Today I did my first speed session in, well quite a while - four months. Having run two ultras in that time, a 50-mile at the start of August and a 100km at the start of November, I used going long as a good reason (you may read: excuse) to take a break from going fast.
Doing speedwork requires mental commitment and concentration, more than running far does in my opinion. In the past five years I've been extremely commited to improving my speed and most of the time I enjoyed the workouts that take courage and willpower to begin, and complete.
Kathrine Switzer writes in her book Marathon Woman: Running the Race to Revolutionize Women’s Sports, “People always admire runners for their ability to withstand pain; that is not the issue. What people should admire us for is the ability to have the courage to face it. These workouts, especially the high-volume, fast intervals, were going to hurt. I did’t want to do them, but I also didn’t want to be a coward.”
In the months leading up to the 50-mile I did in August I had noticed a mental fatigue toward doing the sessions that require you to run hard, something that in hindsight probably had been building up for much longer than that. However, without fast sessions I can forget about ever achieving my goal to run a marathon in less than 3 hours so I'd been determined to stick with them.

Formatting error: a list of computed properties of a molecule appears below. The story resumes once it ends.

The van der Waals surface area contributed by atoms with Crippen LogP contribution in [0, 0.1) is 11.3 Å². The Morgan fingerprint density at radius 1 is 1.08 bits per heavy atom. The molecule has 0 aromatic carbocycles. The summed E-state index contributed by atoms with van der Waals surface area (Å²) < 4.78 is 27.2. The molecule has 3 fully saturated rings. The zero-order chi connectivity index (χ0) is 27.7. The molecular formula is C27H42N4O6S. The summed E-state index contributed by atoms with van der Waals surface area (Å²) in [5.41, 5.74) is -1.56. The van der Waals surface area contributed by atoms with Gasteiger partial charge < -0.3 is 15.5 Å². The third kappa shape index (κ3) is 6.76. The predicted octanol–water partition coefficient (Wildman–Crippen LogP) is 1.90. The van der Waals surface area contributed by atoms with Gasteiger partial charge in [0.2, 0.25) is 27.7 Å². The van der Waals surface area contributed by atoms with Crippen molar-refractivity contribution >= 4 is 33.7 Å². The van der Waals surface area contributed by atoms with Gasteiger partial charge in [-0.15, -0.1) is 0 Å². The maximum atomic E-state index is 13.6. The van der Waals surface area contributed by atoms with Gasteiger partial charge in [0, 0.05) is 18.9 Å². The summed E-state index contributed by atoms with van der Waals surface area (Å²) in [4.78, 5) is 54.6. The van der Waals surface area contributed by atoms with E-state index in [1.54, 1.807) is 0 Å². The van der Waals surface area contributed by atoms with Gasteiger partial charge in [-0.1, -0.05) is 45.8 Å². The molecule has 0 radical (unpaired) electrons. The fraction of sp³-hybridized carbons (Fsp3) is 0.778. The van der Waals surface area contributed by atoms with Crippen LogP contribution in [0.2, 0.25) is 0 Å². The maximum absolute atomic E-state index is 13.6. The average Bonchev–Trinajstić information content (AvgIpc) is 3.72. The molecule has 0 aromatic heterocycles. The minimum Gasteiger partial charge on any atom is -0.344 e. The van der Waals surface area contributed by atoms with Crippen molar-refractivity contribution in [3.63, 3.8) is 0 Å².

As I enjoyed the 50-mile trail race in August so much, allowing myself to be a beginner without too many expectations for my finish time, it seemed easier to sign up for another ultra, the Haney to Harrison 100km, than to resume training for a marathon. I simply ran for distance, without much structure and definitely without speed work.
Running the 100km was still a challenge of course, but the focus was on extending the distance beyond what I had tried to do before, instead of on lowering the time it took me to cover a distance completed already. Sometimes the pressure to PB can weigh you down, instead of lifting you up.
As I did my first of four strides to warm up for an easy speed session today, I felt a rush from the sensation of running fast and I instantly knew that the ultra-break had been something I had needed.
I did four sets of 4 minutes fast, with a 45-second break in between each. As soon as I begun the second one, I laughed to myself - easing back into speedwork? Easy and speed rarely go hand in hand. But I loved pushing myself again and I am ready for more!